Seeing as the knees are meant to bend, it can be a (literal) pain if they hurt when you do so. Whether it’s a dull throb or a sharp twinge, knee pain can make walking uncomfortable, and running or other forms of exercise pretty much impossible. Even sitting and sleeping can be difficult when your knees are giving you a hard time.
As it goes with any type of pain, there are lots of reasons why your knees might hurt when you bend them, including injuries to the ligaments and meniscal cartilage of the knee, says Dr. Grant K Radermacher, DC, a chiropractor and owner of Ascent Chiropractic. “But as much as ACL tears and meniscus injuries are talked about, unless you've been out playing high-impact sports and had a sudden onset of pain, it's unlikely they're the root of your problem.”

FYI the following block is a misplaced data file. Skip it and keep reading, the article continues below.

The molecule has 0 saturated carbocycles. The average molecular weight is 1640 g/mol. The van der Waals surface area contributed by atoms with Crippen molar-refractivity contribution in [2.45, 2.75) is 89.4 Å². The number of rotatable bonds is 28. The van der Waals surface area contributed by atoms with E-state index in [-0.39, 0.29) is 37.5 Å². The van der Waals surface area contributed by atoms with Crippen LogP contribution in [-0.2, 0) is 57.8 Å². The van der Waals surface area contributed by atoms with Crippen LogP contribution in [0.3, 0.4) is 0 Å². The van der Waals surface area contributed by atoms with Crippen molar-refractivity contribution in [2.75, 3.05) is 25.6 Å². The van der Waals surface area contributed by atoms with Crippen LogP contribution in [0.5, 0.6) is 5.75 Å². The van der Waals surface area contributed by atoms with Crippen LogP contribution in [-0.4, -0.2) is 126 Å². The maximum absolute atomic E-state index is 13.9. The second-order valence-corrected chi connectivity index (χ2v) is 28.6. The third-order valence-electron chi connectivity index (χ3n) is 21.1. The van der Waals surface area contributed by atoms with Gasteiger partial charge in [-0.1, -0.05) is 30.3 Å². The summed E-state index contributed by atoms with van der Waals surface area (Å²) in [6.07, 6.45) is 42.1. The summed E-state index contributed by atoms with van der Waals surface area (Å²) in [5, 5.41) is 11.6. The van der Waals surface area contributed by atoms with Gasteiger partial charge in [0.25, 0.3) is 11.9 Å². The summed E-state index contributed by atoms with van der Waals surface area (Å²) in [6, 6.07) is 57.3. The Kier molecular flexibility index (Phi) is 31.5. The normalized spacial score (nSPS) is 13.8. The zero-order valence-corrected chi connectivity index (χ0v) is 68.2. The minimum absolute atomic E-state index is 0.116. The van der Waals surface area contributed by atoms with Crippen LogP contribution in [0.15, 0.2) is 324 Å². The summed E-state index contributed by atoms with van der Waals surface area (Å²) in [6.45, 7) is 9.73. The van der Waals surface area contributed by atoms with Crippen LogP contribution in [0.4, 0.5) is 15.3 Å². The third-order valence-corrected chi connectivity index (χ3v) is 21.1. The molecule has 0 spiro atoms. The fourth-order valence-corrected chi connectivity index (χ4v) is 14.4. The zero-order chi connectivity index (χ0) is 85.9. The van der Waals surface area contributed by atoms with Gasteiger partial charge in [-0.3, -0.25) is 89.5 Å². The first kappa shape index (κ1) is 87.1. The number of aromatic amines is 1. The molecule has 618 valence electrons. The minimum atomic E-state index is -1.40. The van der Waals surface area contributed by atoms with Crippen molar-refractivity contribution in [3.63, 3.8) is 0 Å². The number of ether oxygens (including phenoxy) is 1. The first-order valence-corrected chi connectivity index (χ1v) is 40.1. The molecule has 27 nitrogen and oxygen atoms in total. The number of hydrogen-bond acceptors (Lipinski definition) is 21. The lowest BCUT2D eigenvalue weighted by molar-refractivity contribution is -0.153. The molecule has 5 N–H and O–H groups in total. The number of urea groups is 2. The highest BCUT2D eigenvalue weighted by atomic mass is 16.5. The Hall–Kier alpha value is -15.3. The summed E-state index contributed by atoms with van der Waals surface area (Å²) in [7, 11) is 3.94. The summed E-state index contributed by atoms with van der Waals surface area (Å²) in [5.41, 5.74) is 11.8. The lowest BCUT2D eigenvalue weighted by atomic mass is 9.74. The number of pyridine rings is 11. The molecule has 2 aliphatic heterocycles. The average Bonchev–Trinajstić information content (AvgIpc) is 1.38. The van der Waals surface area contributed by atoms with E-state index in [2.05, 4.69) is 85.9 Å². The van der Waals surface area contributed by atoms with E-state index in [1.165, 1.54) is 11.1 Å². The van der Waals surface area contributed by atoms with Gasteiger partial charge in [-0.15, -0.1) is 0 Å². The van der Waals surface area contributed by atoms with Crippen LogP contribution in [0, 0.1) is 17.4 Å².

A much more common source of knee pain is a condition called patellofemoral pain syndrome, aka PFPS or runner’s knee. “Patellofemoral pain syndrome occurs in the front of the knee, under the kneecap, and is common in runners, cyclists, and basically anyone who sits for a living,” Radermacher says. “The pain usually starts out mild but often becomes progressively more intense and increasingly present if not properly addressed.”
Read on below for more on why your knee hurts when it bends and what you can do to remedy the situation.
Why Your Knee Hurts When You Bend It
While everything might feel fine when your leg is straight, knee pain can really stand out when you bend your legs to sit or squat — or even take a gentle step. Here’s why: Typically, your kneecap glides smoothly up and down in a groove created by V-shaped notches in your femur (aka the thigh bone), and the tibia (the large bone in your leg), Radermacher explains.
As the knee flexes and extends, the kneecap slides, rotates, and tilts. “This motion is what’s referred to as patellar tracking,” Radermacher says. “If the kneecap tracks incorrectly, usually due to misalignment of those V-shaped patellar grooves in the femur and tibia, it can cause damage and inflammation to the cartilage, bursa, and soft tissues beneath it.”